Cases reported "Fractures, Compression"

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11/19. Vertebral augmentation complicated by perioperative addisonian crisis.

    BACKGROUND: We describe a case of perioperative Addisonian crisis induced by vertebral augmentation. While several complications of vertebral augmentation have been reported previously, related to the technical procedure, to our knowledge, perioperative Addisonian crisis from vertebral augmentation has not been reported in the literature. OBJECTIVE: To report an Addisonian crisis perioperative to vertebral augmentation. Design: Case report. METHOD: Retrospective case review. RESULTS: The patient had a history of adrenal insufficiency treated previously with steroids. He developed an L3 vertebral compression fracture, failed conservative therapy and was eventually referred for vertebral augmentation. Immediately after starting the procedure, the patient developed profound hypotension unresponsive to intravenous fluids and vasopressors, consistent with Addisonian crisis. After intravenous steroids had resolved the Addisonian crisis, he underwent vertebral augmentation without further complication. CONCLUSION: Addisonian crisis may be triggered by vertebral augmentation. Practitioners need to recognize immediately this potentially lethal disorder in patients with known or suspected adrenal insufficiency and treat with intravenous hydrocortisone.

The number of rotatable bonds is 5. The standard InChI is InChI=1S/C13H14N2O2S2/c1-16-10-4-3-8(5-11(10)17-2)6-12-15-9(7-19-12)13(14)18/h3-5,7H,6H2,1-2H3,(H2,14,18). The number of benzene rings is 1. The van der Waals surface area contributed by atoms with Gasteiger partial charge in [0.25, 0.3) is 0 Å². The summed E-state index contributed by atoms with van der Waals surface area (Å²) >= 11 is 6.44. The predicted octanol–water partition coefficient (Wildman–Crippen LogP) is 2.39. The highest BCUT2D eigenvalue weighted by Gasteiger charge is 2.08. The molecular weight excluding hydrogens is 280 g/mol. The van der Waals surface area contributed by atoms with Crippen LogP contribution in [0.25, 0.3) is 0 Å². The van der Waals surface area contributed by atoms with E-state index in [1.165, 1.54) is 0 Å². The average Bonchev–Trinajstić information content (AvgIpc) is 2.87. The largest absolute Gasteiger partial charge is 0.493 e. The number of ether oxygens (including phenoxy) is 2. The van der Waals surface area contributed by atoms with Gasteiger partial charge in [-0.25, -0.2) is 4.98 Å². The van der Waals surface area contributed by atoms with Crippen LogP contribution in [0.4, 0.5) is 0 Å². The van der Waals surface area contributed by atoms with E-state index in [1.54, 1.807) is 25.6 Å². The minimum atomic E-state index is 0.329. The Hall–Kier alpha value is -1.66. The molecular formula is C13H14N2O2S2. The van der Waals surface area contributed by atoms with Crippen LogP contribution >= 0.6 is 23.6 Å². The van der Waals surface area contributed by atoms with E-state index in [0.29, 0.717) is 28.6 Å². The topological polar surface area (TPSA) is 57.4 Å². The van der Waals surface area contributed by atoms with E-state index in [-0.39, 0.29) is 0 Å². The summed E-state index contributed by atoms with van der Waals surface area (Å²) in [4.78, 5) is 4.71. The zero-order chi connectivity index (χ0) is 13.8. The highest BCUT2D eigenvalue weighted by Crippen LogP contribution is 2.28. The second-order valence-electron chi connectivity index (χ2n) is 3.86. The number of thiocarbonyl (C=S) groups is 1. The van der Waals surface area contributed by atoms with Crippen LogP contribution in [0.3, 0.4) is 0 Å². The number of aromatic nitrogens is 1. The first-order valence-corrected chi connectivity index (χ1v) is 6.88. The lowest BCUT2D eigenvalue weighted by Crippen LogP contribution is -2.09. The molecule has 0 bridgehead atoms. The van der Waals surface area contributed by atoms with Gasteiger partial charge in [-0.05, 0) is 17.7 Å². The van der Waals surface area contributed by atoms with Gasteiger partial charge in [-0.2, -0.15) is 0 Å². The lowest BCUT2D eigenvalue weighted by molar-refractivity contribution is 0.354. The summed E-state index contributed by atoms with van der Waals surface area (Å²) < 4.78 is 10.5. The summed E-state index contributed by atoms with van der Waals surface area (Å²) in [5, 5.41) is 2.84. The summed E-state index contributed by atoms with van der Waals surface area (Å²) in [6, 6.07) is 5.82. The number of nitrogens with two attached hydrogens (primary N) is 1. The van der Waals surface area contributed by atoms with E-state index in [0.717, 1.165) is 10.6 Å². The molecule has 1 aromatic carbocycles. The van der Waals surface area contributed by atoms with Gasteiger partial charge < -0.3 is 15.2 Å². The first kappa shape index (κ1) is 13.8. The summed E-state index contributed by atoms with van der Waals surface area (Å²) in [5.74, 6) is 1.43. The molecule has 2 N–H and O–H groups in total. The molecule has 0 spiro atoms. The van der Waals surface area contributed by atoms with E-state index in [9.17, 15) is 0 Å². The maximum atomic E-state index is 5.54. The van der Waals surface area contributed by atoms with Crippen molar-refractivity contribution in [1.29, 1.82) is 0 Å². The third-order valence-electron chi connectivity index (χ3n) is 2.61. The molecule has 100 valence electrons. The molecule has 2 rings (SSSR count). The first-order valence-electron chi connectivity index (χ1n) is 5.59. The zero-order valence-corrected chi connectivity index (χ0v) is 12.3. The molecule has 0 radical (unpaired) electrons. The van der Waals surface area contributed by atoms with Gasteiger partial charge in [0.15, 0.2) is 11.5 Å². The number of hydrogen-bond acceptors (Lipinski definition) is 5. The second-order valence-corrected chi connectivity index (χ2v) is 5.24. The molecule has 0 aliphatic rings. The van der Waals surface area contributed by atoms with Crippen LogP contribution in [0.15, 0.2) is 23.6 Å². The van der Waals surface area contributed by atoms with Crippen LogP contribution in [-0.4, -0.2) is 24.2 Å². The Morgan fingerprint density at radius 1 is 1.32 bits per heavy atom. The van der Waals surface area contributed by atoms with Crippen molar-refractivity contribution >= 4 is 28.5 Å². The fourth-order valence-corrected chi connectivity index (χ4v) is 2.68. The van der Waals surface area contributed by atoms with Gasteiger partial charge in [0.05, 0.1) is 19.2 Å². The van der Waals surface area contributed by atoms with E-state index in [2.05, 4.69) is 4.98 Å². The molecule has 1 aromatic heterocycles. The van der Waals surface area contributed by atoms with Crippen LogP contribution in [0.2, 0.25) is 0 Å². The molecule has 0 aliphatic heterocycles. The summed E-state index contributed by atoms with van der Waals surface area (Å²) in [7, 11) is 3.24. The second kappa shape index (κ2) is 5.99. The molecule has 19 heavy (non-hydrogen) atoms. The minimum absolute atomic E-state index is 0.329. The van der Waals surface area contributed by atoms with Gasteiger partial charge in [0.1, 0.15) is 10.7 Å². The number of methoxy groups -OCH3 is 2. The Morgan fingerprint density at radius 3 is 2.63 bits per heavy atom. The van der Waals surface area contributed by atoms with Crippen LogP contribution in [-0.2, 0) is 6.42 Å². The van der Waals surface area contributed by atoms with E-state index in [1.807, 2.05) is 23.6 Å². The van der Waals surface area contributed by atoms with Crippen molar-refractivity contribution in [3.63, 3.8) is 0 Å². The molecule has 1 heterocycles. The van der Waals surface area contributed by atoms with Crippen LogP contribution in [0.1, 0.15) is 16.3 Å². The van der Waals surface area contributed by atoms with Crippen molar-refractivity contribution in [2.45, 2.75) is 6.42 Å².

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keywords = fracture
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12/19. A case of systemic lupus erythematosus expressing intractable thrombocytopenia remedied effectively by intermittent and continuous administrations of a small amount of immune globulin.

    We describe a case where intermittent and continuous administrations of a small amount of immune globulin were effective in the treatment of refractory chronic immune thrombocytopenic purpura by systemic lupus erythematosus (SLE). Steroid pulse therapy and cyclophosphamide pulse therapy were considered for thrombopenia. However, the patient had compressed fracture of the lumbar vertebrae due to osteoporosis and right external malleolus ulcer with complications of infection. Therefore, high-dose intravenous immune globulin (IVIG) therapy (400 mg/kg daily for 5 consecutive days) was administered. Then, as a maintenance therapy, a small amount of 400 mg/kg for 1 day (400 mg/kg monthly) was given in an intermittent and continuous manner, which resulted in improvement of thrombocytopenia and reduction of the amount of steroid administered.